It’s always a pleasure to connect with fellow photographers and travelers. Thanks for joining us on this journey around the world. We hope you’ve enjoyed our @Lightroom takeover!
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Photo by @elialocardi || Certain destinations (like San Marino) instantly take your breath away and leave you speechless. Often in moments like these, the only word you can manage to say is “wow,” as you experience the massive, visual reward of a perfect moment in time.
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Photo by @naomilocardi || Words can barely describe our visit to Africa. I never understood how profound it could be to see these animals until I stood beside them as a visitor in their world, observing and capturing their way of life.
We saw an incredible variety of animals – lions, giraffes, zebras, wildebeests, antelopes, and even the rare Caracal!
This whole trip was an experience I know I’ll treasure for the rest of my life.
148 271574:23 PM Oct 29, 2018
Hey everyone, @benjamin_warde here! Welcome back to #LightroomLessons. I love using vignettes on my photos – a subtle vignette can add some depth and interest to a photo, and it can help focus the viewer’s attention onto the most important part of the photo. But what if the most important part of the photo isn’t in the middle? Swipe through to see a mini tutorial on how to use the Radial Gradient tool to create an off-center vignette!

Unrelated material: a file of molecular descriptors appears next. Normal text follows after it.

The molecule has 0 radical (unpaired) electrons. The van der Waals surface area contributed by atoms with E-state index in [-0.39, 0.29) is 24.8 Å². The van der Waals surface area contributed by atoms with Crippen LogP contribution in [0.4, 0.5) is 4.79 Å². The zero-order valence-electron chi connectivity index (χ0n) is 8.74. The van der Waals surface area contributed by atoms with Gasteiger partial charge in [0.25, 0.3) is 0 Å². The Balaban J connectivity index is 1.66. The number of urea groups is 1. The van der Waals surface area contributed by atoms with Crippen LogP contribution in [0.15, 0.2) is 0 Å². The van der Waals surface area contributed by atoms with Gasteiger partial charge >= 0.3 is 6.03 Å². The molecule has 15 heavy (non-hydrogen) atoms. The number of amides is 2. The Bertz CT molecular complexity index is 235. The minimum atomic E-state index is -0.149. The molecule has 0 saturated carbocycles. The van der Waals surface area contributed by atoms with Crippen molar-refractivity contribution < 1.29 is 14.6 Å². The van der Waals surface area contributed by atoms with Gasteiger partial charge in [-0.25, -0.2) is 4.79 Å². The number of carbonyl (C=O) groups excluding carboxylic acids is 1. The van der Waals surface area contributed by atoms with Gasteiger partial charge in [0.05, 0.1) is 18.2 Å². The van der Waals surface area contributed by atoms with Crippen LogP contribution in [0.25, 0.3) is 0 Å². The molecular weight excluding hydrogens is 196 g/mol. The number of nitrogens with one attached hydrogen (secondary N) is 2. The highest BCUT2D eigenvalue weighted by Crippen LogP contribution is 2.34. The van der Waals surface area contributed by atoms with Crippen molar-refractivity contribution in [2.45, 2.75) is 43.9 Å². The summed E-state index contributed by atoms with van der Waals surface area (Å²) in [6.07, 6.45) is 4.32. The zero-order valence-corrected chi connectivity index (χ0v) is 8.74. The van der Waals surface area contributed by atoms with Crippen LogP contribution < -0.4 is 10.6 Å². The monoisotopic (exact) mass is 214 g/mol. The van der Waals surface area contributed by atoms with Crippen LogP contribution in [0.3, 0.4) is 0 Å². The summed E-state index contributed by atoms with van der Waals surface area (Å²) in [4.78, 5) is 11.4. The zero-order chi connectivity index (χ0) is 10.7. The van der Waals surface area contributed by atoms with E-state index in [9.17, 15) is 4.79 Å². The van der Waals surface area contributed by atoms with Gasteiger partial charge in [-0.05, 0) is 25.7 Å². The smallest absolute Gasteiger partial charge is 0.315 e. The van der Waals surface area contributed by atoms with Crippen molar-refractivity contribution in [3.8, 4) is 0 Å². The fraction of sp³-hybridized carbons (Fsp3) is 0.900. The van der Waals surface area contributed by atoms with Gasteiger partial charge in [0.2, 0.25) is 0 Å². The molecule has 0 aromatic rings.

Here’s the photo with no vignette. First, make sure you’re in Edit mode.
Most of the time I use the Vignette slider to create a vignette (tap the “Effects” button to access the Vignette slider). But that creates a centered vignette, and when the main subject of the photo (in this case, the neon sign) is substantially off-center, a centered vignette doesn’t always look so great. This time instead of using the Vignette slider we’re going to do something a little different.
Tap the “Selective” button to access the Selective tools, which let you edit just part of a photo, rather than the whole thing.
Tap the plus button “+” to create a new Selective adjustment.
When making selective adjustments, we can choose a free-form Brush, a Radial Gradient, or a Linear Gradient. In this case, we want the Radial Gradient, so tap that option.
Tap wherever you want the center of the vignette to be, and drag outwards to create a circle or oval of the necessary size (you can always adjust the size after the fact if you need to). Bonus tip: after you make the Radial Gradient, you can tap and drag on its border to rotate it if you wish.
By default, the area of the photo inside the circle is what’s going to be adjusted. But in this case, since we’re making a vignette, we want to adjust what’s outside the circle, so tap on the "Invert" button to invert the mask. Bonus tip: the button above the "Invert" button is the "Feather" button, it lets you adjust the softness of the Radial Gradient’s edge.
Tap on “Light” to show the controls for adjusting the light in the image.
Drag down the “Exposure” slider until the vignette is the darkness you want. Tap the checkmark when
130 319665:03 PM Oct 26, 2018